How To Meditate in the Information Age



Stuff stuff stuff. Fill Fill Fill. 10 steps to being more productive. The 5 things you should be doing before breakfast! HOW TO LEARN FASTER AND BE MORE PRODUCTIVE.

GAH! Read all the things!

For some reason, we think the fastest way to grow in insight and knowledge is to fill up all the minute cracks of the day with information. Ever heard of the Strengths Finder test? After being required to take it in college, I learned that one of my top five strengths was something called Input. This means you do not want me to visit a museum with you unless you plan on spending the entire day there.

PACK A SNACK.

Living in the information age with an information portal (what laymen refer to as a phone) is a daily battle in balance and self regulation for me. This is strangely easier now that I have twin toddlers.

TIME. MY P-R-E-C-I-O-U-S TIME. (Gollum, anyone?)

So it was timely when I was recently struck - wa-BAM! - by a Bible verse (Psalm 119:15):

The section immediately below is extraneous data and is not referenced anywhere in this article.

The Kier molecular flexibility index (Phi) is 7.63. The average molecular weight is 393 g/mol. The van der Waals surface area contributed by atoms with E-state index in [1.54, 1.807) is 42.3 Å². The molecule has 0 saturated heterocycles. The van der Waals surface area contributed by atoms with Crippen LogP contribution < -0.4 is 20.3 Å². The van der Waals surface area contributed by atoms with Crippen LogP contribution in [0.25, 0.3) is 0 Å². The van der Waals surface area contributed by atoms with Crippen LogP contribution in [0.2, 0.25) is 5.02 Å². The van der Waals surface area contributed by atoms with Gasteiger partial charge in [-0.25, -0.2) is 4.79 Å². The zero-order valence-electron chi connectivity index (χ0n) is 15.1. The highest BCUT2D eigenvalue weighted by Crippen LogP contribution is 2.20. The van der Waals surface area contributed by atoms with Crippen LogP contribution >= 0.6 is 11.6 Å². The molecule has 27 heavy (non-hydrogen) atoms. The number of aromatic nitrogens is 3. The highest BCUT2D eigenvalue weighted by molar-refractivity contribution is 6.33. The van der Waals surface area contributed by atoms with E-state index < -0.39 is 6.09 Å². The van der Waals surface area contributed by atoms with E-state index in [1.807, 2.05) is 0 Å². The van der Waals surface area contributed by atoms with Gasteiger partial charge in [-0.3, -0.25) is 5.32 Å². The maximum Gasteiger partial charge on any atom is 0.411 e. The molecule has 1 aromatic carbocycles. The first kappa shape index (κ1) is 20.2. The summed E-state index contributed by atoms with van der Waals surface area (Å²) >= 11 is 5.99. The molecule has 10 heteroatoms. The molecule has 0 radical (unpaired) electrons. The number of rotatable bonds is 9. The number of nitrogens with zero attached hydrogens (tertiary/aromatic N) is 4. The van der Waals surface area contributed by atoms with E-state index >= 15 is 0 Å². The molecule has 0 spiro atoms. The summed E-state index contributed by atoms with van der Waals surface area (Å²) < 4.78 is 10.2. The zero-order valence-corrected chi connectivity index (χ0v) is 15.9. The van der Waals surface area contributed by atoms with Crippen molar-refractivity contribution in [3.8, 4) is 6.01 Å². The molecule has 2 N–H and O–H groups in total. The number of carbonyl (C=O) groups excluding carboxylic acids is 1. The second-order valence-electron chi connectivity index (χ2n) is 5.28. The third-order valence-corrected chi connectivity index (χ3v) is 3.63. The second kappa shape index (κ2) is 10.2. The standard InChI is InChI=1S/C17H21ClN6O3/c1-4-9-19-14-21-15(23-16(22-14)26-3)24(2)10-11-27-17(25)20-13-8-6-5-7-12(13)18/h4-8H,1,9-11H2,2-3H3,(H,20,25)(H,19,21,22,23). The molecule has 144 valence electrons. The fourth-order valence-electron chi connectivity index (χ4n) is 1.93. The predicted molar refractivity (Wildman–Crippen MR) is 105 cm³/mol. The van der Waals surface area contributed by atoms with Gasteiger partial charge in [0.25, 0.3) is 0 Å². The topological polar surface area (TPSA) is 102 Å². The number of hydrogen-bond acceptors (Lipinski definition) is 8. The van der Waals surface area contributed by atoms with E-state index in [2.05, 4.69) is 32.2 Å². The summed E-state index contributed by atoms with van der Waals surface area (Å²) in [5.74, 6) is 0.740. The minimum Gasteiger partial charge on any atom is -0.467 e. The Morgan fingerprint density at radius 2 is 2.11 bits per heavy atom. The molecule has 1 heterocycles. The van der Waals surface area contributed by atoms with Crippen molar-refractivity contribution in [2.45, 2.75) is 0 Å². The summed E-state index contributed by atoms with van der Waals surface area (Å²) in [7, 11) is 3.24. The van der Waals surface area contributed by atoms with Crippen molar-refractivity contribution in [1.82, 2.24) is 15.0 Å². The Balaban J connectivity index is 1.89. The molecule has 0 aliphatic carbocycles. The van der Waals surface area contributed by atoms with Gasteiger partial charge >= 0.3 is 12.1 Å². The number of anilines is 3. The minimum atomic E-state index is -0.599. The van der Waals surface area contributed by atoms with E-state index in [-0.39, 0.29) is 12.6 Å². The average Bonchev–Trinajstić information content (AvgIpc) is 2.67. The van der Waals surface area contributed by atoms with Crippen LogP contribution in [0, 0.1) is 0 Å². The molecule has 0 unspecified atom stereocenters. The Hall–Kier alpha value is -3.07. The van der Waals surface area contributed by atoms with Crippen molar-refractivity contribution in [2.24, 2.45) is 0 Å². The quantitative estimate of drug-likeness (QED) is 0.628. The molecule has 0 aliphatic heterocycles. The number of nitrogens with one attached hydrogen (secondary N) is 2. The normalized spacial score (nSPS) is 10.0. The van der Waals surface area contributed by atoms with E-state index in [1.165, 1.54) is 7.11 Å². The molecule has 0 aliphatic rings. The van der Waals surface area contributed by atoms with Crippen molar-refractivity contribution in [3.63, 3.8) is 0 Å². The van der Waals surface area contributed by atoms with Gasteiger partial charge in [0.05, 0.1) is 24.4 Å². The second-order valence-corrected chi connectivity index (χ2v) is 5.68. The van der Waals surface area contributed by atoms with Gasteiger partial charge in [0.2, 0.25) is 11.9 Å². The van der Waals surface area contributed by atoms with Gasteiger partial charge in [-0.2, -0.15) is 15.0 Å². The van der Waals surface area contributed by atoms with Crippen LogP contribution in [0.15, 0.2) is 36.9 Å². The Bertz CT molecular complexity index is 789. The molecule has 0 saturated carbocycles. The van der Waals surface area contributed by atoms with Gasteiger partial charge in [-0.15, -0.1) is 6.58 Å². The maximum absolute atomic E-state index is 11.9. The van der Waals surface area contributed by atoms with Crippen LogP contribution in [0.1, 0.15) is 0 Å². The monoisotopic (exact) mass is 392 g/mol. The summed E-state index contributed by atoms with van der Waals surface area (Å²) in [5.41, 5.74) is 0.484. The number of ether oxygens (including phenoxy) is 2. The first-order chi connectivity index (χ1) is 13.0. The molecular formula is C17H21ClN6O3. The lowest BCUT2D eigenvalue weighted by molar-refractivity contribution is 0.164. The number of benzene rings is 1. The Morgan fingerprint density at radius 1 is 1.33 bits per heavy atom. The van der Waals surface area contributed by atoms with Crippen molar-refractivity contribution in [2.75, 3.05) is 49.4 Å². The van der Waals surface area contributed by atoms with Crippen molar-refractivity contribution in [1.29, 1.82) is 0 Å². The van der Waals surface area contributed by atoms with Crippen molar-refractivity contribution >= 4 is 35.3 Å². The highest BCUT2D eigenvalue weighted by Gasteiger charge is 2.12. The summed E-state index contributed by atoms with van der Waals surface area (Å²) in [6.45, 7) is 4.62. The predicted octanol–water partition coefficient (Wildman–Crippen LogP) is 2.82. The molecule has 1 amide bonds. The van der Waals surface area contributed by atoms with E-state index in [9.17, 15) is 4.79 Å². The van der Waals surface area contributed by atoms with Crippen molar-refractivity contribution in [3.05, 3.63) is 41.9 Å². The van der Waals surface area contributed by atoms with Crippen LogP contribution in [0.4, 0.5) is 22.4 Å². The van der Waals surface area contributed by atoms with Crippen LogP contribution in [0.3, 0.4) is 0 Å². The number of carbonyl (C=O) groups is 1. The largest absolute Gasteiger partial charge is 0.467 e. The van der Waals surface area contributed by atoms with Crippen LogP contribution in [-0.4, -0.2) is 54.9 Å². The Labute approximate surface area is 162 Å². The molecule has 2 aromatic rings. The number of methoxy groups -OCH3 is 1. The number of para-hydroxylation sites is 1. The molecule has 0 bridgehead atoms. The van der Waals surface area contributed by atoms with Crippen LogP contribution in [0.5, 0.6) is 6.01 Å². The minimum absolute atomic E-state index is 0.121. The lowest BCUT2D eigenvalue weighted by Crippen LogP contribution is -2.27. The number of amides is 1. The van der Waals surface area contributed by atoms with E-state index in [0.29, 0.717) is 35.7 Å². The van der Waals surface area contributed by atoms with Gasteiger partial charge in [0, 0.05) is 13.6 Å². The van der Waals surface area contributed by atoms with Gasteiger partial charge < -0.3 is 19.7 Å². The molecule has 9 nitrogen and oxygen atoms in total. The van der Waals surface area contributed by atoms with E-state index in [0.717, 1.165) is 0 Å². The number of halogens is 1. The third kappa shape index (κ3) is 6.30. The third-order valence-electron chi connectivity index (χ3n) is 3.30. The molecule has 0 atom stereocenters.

I will meditate on your precepts and fix my eyes on your ways.

The Bible has a lot to say about meditation. And like everything else we do, we are meant to do this with purpose. We are advised to "take our thoughts captive" and think about "whatever is true, admirable, and lovely." There is no sitting around trying to empty our minds, for true meditation is very intentional. And highly beneficial in turning that ship around.

For me, emptying my mind means following a rabbit trail of links, or YouTube videos, or watching Netflix at the end of the day. Nothing wrong with relaxing, but I happened to read this Bible verse during the first nap time in quite a while that I'd used to just sit and ponder some Scripture. There's always a million little things I feel I need to be doing with my time (or just want to do), and surfing the net for answers (or just entertainment) only serves to amp up the clutter and stress some days. I forget to just enjoy these fleeting hours. To play with, instead of just manage, my little ones. To observe and soak in instead of rushing to learn the next bit of information.

To fill my proverbial jar with the rocks then the sand...not the other way around. I guess what I'm trying to say is that meditation seems to me to be beneficial - no, completely necessary in this Information Age - on keeping our eyes fixed on the finish line.


On what really matters.

On what five things we really should be doing before breakfast.

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